Geckolinux-422 — a review
Geckolinux is a distro that is based on opensuse. The maintainer uses the handle sb56637 (at least at sourceforge). He use the suse studio site to build his releases. His releases version amount to opensuse that is configured to his liking. The releases are iso files for a live session, and can be installed.
In the move to the Leap series, opensuse no longer provides live versions (except for Tumbleweed). So I have occasionally recommended geckolinux to people looking for a live version that they can test.
I saw the announcement of the 422.161213 release, via a link at Distrowatch. I proceeded to download the bare bones version. I was not fully satisfied with the result, so I tried the XFCE version. I wasn’t happy with that either. Yesterday, I rechecked the site, and I see that there is now a more recent 422.161228 release.
I’ll note that the “422” part of the release number is a reference to opensuse 42.2, while the remaining part of the number is a reference to the release date.
Why bare bones?
My choice of the bare bones release was because I thought this would make for a useful live rescue system for 42.2.
When I originally tried that out, I found that the bare bones version would not boot with UEFI. Them bones seemed a little too bare. Most computer purchased over the last 4 years are UEFI systems.
Apparently the maintainer recognized the problem — or perhaps somebody pointed it out to him. The 1228 release now does boot with UEFI.
It was my tentative plan, using that as a rescue system, that I would install some additional tools on the boot USB that I would be using. In particular, I wanted to add “dar” (a backup/restore command line tool).
That it would not boot with UEFI spoiled that plan. Additionally, for that to work, I would need the ability to save changes to the USB. This is supposed to be possible if one adds
to the boot line (the command that loads the kernel). So I gave that a try. And the system ran into some kind of error and indicated that it would reboot.
So much for my plans for a rescue disk.
Retry with 1228 release
I tried again with the 1228 release. This time it at least booted with UEFI. However, the “kiwi-hybridpersistent=true” option still caused problems.
I was not deterred. I had noticed that the hybrid partition (where changes are save) was formatted as “btrfs”. Tumbleweed had run into a problem with that last summer, and I had found a workaround. So I decided to give that a try.
I mounted the USB flash drive on my main desktop. Using Yast partitioner, I reformatted the hybrid partitiion to “ext4”, but with the option to not use a journal. I used Yast for this, because I know that it preserves the file system label when reformatting.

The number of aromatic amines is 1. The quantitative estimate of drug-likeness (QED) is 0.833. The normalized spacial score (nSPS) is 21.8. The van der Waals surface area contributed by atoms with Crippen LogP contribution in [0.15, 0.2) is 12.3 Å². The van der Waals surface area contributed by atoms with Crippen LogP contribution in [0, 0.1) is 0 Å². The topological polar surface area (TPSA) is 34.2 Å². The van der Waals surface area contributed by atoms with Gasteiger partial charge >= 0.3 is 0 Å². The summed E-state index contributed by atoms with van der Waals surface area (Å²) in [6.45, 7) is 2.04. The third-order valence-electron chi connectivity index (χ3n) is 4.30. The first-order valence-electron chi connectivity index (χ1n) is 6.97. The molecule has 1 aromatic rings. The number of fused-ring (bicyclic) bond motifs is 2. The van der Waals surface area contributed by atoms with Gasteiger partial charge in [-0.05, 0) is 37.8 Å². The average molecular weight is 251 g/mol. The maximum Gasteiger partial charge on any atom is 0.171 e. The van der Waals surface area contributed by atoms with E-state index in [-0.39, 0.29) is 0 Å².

This worked with geckolinux, as it had worked with Tumbleweed. Booting with “kiwi-hybridpersistent=true” now succeeded. I have not yet added any tools, but the possibility is now there.
The bare bones desktop really is bare. There is just a blank desktop with no icons, no panel. However, if I right-click on empty space, there is a menu. I can use that to open an “xterm” (a terminal session). When doing rescues, I mostly work from the command line, so the ability to open one or more “xterm” windows is sufficient.
I should have noted that the normal login to the desktop is as user “linux” with password “linux”. If I use “su” to become root, again “linux” is the password.
The bare bones desktop does come with an installer (named “calamares”). I tried running that from the menu with my original download, and nothing happened. With the 1228 release, the announcement mentions that it has to be run at the root command line. So I tried that, and the installer did start out.
A little background here. Opensuse long supported a live installer. But recently they have dropped support for that. So the geckolinux maintainer has added “calamares” as an alternative.
Running the installer, I decided to try a test install. I have partitions “sda1” through “sda9” on the computer where I tested this. And “sda8” is where I often do test installs.
I chose the option to replace the system currently on “sda8” with the bare bones installation. The installer told me that what was previously “sda9” would become “sda8”. That did not look right to me. And if that happened, it would cause problems in my currently installed opensuse system that mounts the partition. So I decided to abort the installer at that point (with no actual changes made to the disk).
Possibly this is just a cosmetic bug, and the partitions won’t really be renumbered. But I was unwilling to take the chance.
I’ll also note that “calamares” did not have an option to install into an existing encrypted LVM. So it is more limited than the opensuse installer.
The bare bones release looks like a good choice for a live rescue system. But be aware that it will fail on the first attempt to boot with persistent storage. After that failure, reformat the hybrid partition to “ext4” and keep the label “hybrid” for that partition. It would then be okay with persistent storage.
The geckolinux series are also a good choice if you are looking for a live system to test. I’m not so sure about installing, since I aborted my own install attempt. If you are installing to free space on the hard drive, I expect that will be trouble free. For more complex situations, you are probably better off using the official DVD installer or NET installer.